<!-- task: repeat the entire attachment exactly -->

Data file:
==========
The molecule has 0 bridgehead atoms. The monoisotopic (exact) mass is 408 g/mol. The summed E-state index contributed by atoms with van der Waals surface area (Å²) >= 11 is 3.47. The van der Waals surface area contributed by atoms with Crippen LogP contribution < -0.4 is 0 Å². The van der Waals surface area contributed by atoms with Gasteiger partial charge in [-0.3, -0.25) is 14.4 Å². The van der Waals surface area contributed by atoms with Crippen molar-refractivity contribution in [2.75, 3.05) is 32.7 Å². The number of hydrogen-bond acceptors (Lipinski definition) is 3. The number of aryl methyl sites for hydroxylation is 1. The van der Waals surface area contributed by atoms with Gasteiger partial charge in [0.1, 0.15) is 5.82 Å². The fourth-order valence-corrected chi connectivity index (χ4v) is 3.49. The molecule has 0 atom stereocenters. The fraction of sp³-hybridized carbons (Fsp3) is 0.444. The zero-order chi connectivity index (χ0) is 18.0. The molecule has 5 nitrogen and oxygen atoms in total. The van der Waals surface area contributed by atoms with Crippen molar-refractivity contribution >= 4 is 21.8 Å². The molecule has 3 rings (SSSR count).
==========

The molecule has 0 bridgehead atoms. The monoisotopic (exact) mass is 408 g/mol. The summed E-state index contributed by atoms with van der Waals surface area (Å²) >= 11 is 3.47. The van der Waals surface area contributed by atoms with Crippen LogP contribution < -0.4 is 0 Å². The van der Waals surface area contributed by atoms with Gasteiger partial charge in [-0.3, -0.25) is 14.4 Å². The van der Waals surface area contributed by atoms with Crippen molar-refractivity contribution in [2.75, 3.05) is 32.7 Å². The number of hydrogen-bond acceptors (Lipinski definition) is 3. The number of aryl methyl sites for hydroxylation is 1. The van der Waals surface area contributed by atoms with Gasteiger partial charge in [0.1, 0.15) is 5.82 Å². The fourth-order valence-corrected chi connectivity index (χ4v) is 3.49. The molecule has 0 atom stereocenters. The fraction of sp³-hybridized carbons (Fsp3) is 0.444. The zero-order chi connectivity index (χ0) is 18.0. The molecule has 5 nitrogen and oxygen atoms in total. The van der Waals surface area contributed by atoms with Crippen molar-refractivity contribution >= 4 is 21.8 Å². The molecule has 3 rings (SSSR count).